Lisa Milroy

Time and Time Again

Text for exhibition at ArtsDepot, London, 2010

Red Vase was painted slowly. This painting took me several weeks to complete. Yet when I look at it, the impact is immediate - the painting hits me all at once. Conversely, Japanese Print, the large painting of a cut-up Japanese print, was painted quickly in a matter of days, but getting the measure of it takes a while. Looking unfolds at a slower, more textured pace.

The element of time is central to my experience of still life painting, in terms of my awareness of the time it takes to make a painting, of the time involved in looking at a painting (whether a painting in progress or a finished painting), and of embodying time materially in paint. Time as the subject of a painting influences the motif itself. Time can be both pictured and embodied as a single moment or extended duration, in units or as layered, mixed up and blended or transparent, and in abstract, figurative or concrete forms.

With a painting like Time Span that took months to finish, I come back to the same painting day after day, making small or major adjustments, then put it away for a few weeks before working on it again. Though the painting remains in a state of change until complete, at some level my connection to it keeps constant, and each adjustment brings into focus and makes material this constant connection. The open scrolls in Time Span together depict a coastal mountain scene based on a beach in my hometown, Vancouver. This motif lets me describe what itʼs like to visit and re-visit a memory or recollection of a place, and imagine the place itself, and in so doing, explore aspects of sameness and difference within each encounter. Various details of a place can look different, or strike me with a different emotional force each time I return. At the same time that this motif lets me tap into a powerful experience in the world, it also allows me to tap into two fundamental experiences of painting - that of returning to a painting during its making, and that of re-visiting a finished painting to either discover something new or engage with whatʼs become intimate and familiar.

I appreciate the term ʻstill lifeʼ for how it mirrors the two grammatical functions of the word ʻpaintingʼ - as a noun, painting signals contemplation and is allied to stillness; as a verb, painting signals action and is situated in life. The two oppositional time modes defined by stillness and movement are also implicated in the term. It can be irresistible to include both modes in the same painting. In Red Vase, the still quality of the vase is highlighted by the bottom strip of primed white canvas which acts as a receptacle to catch drips of paint as I made the painting. In the finished painting, the drips key past action - souvenirs - while the vase remains fixed forever in the present, outside touch. And locked within the concrete drips, thereʼs a story to tell.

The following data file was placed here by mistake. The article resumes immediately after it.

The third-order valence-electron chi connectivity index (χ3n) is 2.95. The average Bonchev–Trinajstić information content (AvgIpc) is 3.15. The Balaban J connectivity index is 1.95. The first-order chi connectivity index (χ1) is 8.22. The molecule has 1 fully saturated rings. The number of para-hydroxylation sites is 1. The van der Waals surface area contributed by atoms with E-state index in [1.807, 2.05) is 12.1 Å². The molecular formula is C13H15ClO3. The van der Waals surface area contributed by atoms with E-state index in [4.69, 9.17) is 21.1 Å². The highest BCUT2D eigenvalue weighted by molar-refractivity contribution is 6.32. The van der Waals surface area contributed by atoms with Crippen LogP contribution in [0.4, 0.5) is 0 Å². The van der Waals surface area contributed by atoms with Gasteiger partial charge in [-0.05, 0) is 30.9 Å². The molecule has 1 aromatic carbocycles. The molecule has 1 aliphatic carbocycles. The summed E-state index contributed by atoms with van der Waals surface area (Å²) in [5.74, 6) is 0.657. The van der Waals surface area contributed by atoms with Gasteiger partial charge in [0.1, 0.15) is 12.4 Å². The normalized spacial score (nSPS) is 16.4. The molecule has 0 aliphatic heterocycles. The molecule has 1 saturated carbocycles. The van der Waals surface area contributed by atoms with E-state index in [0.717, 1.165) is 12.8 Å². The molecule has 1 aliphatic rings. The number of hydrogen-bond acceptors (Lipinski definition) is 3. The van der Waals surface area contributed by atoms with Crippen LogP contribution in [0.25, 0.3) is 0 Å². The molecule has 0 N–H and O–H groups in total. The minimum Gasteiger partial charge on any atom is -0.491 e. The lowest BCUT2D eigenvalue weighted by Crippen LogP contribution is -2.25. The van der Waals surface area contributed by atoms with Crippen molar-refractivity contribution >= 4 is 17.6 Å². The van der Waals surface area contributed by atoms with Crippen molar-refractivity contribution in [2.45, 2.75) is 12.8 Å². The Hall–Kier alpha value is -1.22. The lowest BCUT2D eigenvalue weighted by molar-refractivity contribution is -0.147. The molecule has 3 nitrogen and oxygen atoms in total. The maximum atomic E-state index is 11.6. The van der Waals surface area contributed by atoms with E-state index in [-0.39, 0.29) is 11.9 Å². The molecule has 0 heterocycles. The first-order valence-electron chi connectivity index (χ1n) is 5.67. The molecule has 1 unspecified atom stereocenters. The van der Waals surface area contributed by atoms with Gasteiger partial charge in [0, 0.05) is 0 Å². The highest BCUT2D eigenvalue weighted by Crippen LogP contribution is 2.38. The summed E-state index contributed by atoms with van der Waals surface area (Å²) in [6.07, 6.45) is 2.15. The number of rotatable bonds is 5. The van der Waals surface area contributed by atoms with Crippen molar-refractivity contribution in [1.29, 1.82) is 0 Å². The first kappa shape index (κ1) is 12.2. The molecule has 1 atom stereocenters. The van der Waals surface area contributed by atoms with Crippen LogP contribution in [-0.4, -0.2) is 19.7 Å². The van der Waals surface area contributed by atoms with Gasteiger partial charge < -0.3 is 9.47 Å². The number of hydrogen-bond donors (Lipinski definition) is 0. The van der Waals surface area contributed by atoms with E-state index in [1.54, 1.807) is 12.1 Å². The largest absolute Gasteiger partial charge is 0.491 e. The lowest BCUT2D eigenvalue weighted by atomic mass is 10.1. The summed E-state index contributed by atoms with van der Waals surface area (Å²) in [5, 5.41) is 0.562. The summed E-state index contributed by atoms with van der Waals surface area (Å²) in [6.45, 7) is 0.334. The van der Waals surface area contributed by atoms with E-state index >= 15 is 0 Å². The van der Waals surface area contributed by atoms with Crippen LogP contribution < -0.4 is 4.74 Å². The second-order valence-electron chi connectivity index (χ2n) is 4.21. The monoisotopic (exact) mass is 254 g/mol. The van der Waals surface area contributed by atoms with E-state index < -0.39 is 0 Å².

One function of stories in my paintings is to picture time, featured as such in Geishas in Motion. This painting shows segments of film strips in which a geisha of my own design stars in a number of activities. Some activities are short events - a sneeze - and others could go on indefinitely - skipping rope. Some include the beginning and end while others are in mid-flow, somewhere in between. Whatever their time quotient or nature, all such activities in this painting - eating sushi, applying nail polish - occupy the same picture plane, which begs the question: do the film strips really show the same person in different moments, or are they of different people in the same time matrix? Has the skipping just begun, or is it about to come to an end? The activities here may all be clearly recognisable, but much is ambiguous, open to endless speculation.

In Constant, I included the projector in the same space as the projection of the island. As I imagined the spin of film reels, even hearing the whir, I could study the island on the screen in silence. Then, imagining the island as filmed, moving through time, Iʼd also perceive within the image the stillness of a painting. Similar to the drips in Red Vase, the projector represents the process by which something is produced. In tandem with the island on the screen, itʼs a way of indexing the role of the hand and eye in painting, of registering the time involved in making and looking.

Lisa Milroy